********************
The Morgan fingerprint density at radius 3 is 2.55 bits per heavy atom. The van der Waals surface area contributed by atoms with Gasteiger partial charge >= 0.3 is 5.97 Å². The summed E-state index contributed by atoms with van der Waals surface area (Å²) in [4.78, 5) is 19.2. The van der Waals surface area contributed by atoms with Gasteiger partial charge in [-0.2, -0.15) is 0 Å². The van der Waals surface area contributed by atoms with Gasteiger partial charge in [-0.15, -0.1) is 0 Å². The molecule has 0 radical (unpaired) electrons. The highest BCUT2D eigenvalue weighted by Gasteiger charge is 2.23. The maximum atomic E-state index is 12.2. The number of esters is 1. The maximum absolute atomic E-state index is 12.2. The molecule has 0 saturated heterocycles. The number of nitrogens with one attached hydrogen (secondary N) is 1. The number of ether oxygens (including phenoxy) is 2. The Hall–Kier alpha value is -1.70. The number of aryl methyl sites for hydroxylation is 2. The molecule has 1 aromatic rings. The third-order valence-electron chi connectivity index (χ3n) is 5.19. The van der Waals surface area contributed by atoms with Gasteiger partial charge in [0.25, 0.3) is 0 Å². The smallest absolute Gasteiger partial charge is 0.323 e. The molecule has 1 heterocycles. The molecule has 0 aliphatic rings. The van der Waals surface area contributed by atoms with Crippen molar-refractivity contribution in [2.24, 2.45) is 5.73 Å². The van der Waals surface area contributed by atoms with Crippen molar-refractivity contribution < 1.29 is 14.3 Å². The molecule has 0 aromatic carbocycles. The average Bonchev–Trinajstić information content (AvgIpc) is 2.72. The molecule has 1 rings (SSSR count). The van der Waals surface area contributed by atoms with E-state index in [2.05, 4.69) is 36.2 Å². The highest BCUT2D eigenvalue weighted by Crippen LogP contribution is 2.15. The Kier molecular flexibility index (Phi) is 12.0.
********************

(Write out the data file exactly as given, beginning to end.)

The Morgan fingerprint density at radius 3 is 2.55 bits per heavy atom. The van der Waals surface area contributed by atoms with Gasteiger partial charge >= 0.3 is 5.97 Å². The summed E-state index contributed by atoms with van der Waals surface area (Å²) in [4.78, 5) is 19.2. The van der Waals surface area contributed by atoms with Gasteiger partial charge in [-0.2, -0.15) is 0 Å². The van der Waals surface area contributed by atoms with Gasteiger partial charge in [-0.15, -0.1) is 0 Å². The molecule has 0 radical (unpaired) electrons. The highest BCUT2D eigenvalue weighted by Gasteiger charge is 2.23. The maximum atomic E-state index is 12.2. The number of esters is 1. The maximum absolute atomic E-state index is 12.2. The molecule has 0 saturated heterocycles. The number of nitrogens with one attached hydrogen (secondary N) is 1. The number of ether oxygens (including phenoxy) is 2. The Hall–Kier alpha value is -1.70. The number of aryl methyl sites for hydroxylation is 2. The molecule has 1 aromatic rings. The third-order valence-electron chi connectivity index (χ3n) is 5.19. The van der Waals surface area contributed by atoms with Gasteiger partial charge in [0.25, 0.3) is 0 Å². The smallest absolute Gasteiger partial charge is 0.323 e. The molecule has 1 heterocycles. The molecule has 0 aliphatic rings. The van der Waals surface area contributed by atoms with Crippen molar-refractivity contribution in [2.24, 2.45) is 5.73 Å². The van der Waals surface area contributed by atoms with Crippen molar-refractivity contribution < 1.29 is 14.3 Å². The molecule has 0 aromatic carbocycles. The average Bonchev–Trinajstić information content (AvgIpc) is 2.72. The molecule has 1 rings (SSSR count). The van der Waals surface area contributed by atoms with E-state index in [2.05, 4.69) is 36.2 Å². The highest BCUT2D eigenvalue weighted by Crippen LogP contribution is 2.15. The Kier molecular flexibility index (Phi) is 12.0.